Waiting on Wednesday is a weekly event spotlighting upcoming releases we are highly anticipating. It is hosted by Jill at Breaking the Spine . I'm in an epic reading and blogging rut -- I blame jet lag and the epic amount of work at work I need to cover -- so I apologize for the lack of updates. Still, despite my exhaustion and my TBR pile, I have plenty of time to lust after books. This week, I'm waiting on... The Vespertine by Saundra Mitchell. Not only is the cover absurdly pretty, but it has an alluring mix of supernatural and historical that I can't resist. And how about you...what are you eagerly waiting on?
Title: The Metropolis Case Author: Matthew Gallaway Genre: Fiction (Historical / Contemporary / Queer) Rating: Liked. Did I finish?: Yes - I even brought on vacation with me so I wouldn't be interrupted! One-sentence summary: Four individuals are shaped -- personally, professionally -- by Wagner's Tristan & Isolde . Why did I get this book?: Opera! Historical! Gay! Reading Challenges: Source: TLC Book Tours Do I like the cover?: Very much so -- it's striking and clever and fits very much the story. I'm reminded of...: Yann Martel, Michael Cunningham, Joanne Harris. First line : S--news!--your elder brother has procured four tickets to the opera on the Saturday night of your visit next month AND invitations to the after-party at Demoiselles, an old and rather exquisite French restaurant not far from Lincoln Center. Did... I find myself missing Pittsburgh as I read?: YES! I spent my formative teen years in Pittsburgh, near the suburb
The Paris: The Luminous Years Reading Challenge immediately grabbed me because it's an era I adore featuring authors and other artists I slavishly worship. The challenge is a mix of fiction and non-fiction which adds an additional challenge that I'm excited about! I'm going for the six book (3 fiction, 3 non-fiction) level. Some ideas that immediately come to mind: The Book of Repulsive Women by Djuna Barnes (or her Collected Poems , I'm undecided) Helen in Egypt by H.D. Americans in Paris: A Literary Anthology by Adam Gopnik Music's Modern Muse: A Life of Winnaretta Singer, Princesse de Polignac by Sylvia Kahan The Lost Lunar Baedeker by Mina Loy Good Morning, Midnight by Jean Rhys Wild Heart: A Life: Natalie Clifford Barney and the Decadence of Literary Paris by Suzanne Rodriguez Read Susana Fortes, Waiting for Robert Capa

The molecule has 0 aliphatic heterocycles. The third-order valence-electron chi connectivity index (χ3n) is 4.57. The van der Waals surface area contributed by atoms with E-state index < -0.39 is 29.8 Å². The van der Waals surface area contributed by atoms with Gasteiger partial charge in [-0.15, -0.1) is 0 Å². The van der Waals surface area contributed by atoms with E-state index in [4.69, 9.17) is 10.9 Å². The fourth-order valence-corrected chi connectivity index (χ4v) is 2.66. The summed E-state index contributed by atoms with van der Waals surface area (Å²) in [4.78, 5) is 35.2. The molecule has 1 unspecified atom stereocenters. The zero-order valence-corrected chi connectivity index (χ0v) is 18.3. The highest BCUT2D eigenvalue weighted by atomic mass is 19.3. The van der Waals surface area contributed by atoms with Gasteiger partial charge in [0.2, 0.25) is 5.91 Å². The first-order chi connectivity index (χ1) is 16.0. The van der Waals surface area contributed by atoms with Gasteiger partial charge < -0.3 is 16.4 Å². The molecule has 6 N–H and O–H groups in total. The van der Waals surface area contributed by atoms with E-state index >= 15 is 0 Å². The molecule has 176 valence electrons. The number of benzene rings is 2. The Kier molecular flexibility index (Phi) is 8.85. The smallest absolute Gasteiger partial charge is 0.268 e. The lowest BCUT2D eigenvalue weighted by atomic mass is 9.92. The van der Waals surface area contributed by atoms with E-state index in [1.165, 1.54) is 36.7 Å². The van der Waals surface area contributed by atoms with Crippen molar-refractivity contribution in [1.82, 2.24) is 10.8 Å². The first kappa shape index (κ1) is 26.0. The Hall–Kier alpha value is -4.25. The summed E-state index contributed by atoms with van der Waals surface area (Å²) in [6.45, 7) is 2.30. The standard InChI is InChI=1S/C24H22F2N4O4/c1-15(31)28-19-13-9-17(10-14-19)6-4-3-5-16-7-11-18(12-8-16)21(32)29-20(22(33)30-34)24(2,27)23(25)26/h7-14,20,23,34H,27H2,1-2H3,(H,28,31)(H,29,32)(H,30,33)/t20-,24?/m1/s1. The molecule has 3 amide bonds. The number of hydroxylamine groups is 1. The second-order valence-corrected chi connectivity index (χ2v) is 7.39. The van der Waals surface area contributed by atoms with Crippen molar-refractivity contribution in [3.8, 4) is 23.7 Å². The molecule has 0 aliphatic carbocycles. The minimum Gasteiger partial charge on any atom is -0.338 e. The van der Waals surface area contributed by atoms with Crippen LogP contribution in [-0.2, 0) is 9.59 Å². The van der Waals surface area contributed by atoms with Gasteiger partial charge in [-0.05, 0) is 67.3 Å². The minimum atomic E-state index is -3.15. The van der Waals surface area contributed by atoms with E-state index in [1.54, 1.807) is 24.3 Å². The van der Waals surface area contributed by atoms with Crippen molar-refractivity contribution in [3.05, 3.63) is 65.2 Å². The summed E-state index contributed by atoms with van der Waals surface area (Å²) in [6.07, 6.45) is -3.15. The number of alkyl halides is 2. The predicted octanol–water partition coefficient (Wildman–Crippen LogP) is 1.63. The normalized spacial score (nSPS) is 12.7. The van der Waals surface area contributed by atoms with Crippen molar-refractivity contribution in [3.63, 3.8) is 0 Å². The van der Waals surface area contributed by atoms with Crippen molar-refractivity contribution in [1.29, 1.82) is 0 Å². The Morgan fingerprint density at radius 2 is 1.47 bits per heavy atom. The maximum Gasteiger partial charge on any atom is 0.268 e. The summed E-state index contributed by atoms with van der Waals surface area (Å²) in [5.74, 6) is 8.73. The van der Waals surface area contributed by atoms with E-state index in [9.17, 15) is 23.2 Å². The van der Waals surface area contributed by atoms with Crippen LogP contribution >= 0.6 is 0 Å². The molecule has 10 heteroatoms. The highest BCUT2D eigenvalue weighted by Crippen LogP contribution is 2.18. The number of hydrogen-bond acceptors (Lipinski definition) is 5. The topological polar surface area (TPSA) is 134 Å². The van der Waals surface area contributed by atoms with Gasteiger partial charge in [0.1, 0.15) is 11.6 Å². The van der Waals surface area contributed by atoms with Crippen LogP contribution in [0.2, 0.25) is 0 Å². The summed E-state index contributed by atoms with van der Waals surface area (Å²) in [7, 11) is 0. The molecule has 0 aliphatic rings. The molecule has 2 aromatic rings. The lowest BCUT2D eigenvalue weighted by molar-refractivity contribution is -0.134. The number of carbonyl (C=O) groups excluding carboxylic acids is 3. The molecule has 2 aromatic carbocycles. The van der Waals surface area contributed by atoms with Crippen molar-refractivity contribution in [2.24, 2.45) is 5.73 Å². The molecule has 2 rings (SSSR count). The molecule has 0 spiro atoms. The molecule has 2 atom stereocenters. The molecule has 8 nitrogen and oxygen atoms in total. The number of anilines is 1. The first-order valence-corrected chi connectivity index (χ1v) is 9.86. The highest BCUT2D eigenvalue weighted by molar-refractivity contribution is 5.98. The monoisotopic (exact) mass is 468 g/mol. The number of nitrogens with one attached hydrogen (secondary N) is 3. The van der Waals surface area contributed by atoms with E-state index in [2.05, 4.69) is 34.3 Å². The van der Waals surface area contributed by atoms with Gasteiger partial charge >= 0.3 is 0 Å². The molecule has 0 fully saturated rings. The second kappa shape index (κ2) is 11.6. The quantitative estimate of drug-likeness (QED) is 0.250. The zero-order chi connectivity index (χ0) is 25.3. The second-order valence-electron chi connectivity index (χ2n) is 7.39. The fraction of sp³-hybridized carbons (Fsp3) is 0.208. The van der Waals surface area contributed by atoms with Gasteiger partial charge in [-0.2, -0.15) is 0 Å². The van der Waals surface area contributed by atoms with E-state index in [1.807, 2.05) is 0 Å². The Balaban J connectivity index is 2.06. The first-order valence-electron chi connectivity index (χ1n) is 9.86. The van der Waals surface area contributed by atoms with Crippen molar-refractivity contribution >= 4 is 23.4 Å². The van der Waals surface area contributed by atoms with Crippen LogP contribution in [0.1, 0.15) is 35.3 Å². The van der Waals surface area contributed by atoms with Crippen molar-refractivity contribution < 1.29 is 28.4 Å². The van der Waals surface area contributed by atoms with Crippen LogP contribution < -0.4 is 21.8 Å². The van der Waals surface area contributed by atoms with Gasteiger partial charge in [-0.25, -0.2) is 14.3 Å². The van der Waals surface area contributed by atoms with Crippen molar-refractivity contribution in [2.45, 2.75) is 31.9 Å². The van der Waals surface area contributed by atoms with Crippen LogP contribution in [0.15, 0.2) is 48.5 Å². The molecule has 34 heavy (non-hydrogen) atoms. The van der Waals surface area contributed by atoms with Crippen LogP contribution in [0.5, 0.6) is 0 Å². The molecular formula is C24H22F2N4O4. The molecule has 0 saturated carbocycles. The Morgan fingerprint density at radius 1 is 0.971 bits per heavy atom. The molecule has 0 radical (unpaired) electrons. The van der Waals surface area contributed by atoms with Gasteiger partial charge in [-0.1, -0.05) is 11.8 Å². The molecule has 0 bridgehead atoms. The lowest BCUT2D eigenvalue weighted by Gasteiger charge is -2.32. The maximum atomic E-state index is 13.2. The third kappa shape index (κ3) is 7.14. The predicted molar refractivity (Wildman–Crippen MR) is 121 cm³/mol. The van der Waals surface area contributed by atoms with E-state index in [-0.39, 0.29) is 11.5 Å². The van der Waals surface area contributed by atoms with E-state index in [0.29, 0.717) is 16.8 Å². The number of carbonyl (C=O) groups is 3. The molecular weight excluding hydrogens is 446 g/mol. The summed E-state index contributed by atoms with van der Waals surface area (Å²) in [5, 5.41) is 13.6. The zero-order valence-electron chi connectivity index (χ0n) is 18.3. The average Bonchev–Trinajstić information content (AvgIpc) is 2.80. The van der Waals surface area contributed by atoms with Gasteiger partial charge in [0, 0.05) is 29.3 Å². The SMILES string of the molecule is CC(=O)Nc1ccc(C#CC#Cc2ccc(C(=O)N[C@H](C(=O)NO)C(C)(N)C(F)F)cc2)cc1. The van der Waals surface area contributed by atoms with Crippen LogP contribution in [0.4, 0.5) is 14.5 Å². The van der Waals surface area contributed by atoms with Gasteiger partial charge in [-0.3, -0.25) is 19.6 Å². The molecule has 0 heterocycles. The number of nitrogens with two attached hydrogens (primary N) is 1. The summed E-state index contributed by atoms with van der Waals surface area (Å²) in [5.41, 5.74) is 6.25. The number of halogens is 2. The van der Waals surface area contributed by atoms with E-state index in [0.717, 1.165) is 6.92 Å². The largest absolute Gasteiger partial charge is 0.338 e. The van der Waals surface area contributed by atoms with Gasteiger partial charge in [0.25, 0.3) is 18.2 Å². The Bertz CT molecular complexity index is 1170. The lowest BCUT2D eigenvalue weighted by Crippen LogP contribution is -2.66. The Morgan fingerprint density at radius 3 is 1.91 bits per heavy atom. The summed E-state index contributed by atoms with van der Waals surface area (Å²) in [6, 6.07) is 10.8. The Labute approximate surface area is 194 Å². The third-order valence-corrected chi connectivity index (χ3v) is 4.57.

I'm a sucker for historical fiction so I'm committing big to the Historical Fiction Reading Challenge , hosted by Historical Tapestry -- Severe Bookaholism: 20 books in 2011! I welcome any and all recommendations! Read Ines of My Soul by Isabel Allende A Fierce Radiance by Lauren Belfer Jerusalem Maiden by Talia Carner India Black and the Widow of Windsor by Carol K. Carr A Different Sky by Meira Chand Reign of Madness by Lynn Cullen Lily of the Nile by Stephanie Dray Song of the Nile by Stephanie Dray Next to Love by Ellen Feldman Waiting for Robert Capa by Susana Fortes The Sergeant's Lady by Susanna Fraser Wings by Karl Friedrich The Beauty of Humanity Movement by Camilla Gibb The American Heiress by Daisy Goodwin The Printmaker's Daughter by Katherine Govier Becoming Marie Antoinette by Juliet Grey The Rebellion of Jane Clarke by Sally Gunning The Irresistible Henry House by Lisa Grunwald All the Flowers in Shanghai by D
Created to inspire unearthing the 'buried' treasures of Eastern European and Russian literature, I'm signing up for the Eastern Europe Reading Challenge in hopes of broadening my reading scope. Countries include: Croatia, Ukraine, Bosnia, Serbia, Montenegro, Hungary, Belarus, Estonia, Albania, Bulgaria, Georgia, Slovakia, Slovenia, Poland, Czech Rep., Latvia, Lithuania, Russia, Romania, Moldova, and Kosovo; all types of books are allowed. I'm aiming for Tourist: 4 books over 12 months. I welcome any and all recommendations! Read M.L. Malcolm, Heart of Lies: A Novel (this might be a stretch, but hero was Hungarian) Susana Fortes, Waiting for Robert Capa (another Hungarian hero)
While I'm recovering from my trip (here, have another picture (Turkey, this time)), I thought I'd ease myself back into blogging by doing the last of my reading challenge sign ups! I suspect the A to Z Challenge seems easier than it is but I'm tempted nonetheless! I'm going to try to read 26 books, alphabetically by title! A ... ????????? (Jan)
My wife and I in Olympia, Greece I'm back from my whirlwind trip to the Mediterranean and sorry to brag, but it was awesome. Despite the breakneck pace (nearly a city a day), I finished two books ( The Metropolis Case by Matthew Gallaway, review tomorrow; and The Sergeant's Lady , by Susanna Fraser) and got halfway through Far from the Madding Crowd (which I'm enjoying so much!). Pyramids at Giza I came home to a lovely pile of packages but I won't get to them for tomorrow's Mailbox Monday (laundry first, and then my bed!). I know I owe emails to many folks -- I'm working through the backlog so sorry for the delay! I've missed my bookish people -- I can't wait to catch up with everyone.